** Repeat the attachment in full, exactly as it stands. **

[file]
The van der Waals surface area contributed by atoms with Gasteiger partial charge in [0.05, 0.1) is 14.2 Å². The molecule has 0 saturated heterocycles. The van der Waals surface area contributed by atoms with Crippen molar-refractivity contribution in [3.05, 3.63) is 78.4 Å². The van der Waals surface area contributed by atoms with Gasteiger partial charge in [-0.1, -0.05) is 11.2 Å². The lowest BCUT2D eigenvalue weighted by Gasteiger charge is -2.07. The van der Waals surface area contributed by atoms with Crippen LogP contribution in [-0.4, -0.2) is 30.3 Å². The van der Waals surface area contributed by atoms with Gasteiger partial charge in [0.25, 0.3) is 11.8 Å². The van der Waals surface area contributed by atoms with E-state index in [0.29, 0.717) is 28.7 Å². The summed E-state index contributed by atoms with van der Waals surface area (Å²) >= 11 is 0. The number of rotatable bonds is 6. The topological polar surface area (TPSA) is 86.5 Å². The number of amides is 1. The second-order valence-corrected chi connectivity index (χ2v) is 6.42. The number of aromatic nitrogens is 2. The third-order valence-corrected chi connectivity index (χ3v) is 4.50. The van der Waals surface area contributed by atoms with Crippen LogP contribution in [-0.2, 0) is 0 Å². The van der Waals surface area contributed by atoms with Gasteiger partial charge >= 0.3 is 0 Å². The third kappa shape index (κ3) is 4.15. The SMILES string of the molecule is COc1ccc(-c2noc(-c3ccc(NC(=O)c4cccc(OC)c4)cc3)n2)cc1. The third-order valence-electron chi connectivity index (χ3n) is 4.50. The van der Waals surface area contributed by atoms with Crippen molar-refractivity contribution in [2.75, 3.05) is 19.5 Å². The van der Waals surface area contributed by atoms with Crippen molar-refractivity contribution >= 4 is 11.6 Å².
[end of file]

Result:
The van der Waals surface area contributed by atoms with Gasteiger partial charge in [0.05, 0.1) is 14.2 Å². The molecule has 0 saturated heterocycles. The van der Waals surface area contributed by atoms with Crippen molar-refractivity contribution in [3.05, 3.63) is 78.4 Å². The van der Waals surface area contributed by atoms with Gasteiger partial charge in [-0.1, -0.05) is 11.2 Å². The lowest BCUT2D eigenvalue weighted by Gasteiger charge is -2.07. The van der Waals surface area contributed by atoms with Crippen LogP contribution in [-0.4, -0.2) is 30.3 Å². The van der Waals surface area contributed by atoms with Gasteiger partial charge in [0.25, 0.3) is 11.8 Å². The van der Waals surface area contributed by atoms with E-state index in [0.29, 0.717) is 28.7 Å². The summed E-state index contributed by atoms with van der Waals surface area (Å²) >= 11 is 0. The number of rotatable bonds is 6. The topological polar surface area (TPSA) is 86.5 Å². The number of amides is 1. The second-order valence-corrected chi connectivity index (χ2v) is 6.42. The number of aromatic nitrogens is 2. The third-order valence-corrected chi connectivity index (χ3v) is 4.50. The van der Waals surface area contributed by atoms with Crippen LogP contribution in [-0.2, 0) is 0 Å². The van der Waals surface area contributed by atoms with Gasteiger partial charge >= 0.3 is 0 Å². The third kappa shape index (κ3) is 4.15. The SMILES string of the molecule is COc1ccc(-c2noc(-c3ccc(NC(=O)c4cccc(OC)c4)cc3)n2)cc1. The third-order valence-electron chi connectivity index (χ3n) is 4.50. The van der Waals surface area contributed by atoms with Crippen molar-refractivity contribution in [2.75, 3.05) is 19.5 Å². The van der Waals surface area contributed by atoms with Crippen molar-refractivity contribution >= 4 is 11.6 Å².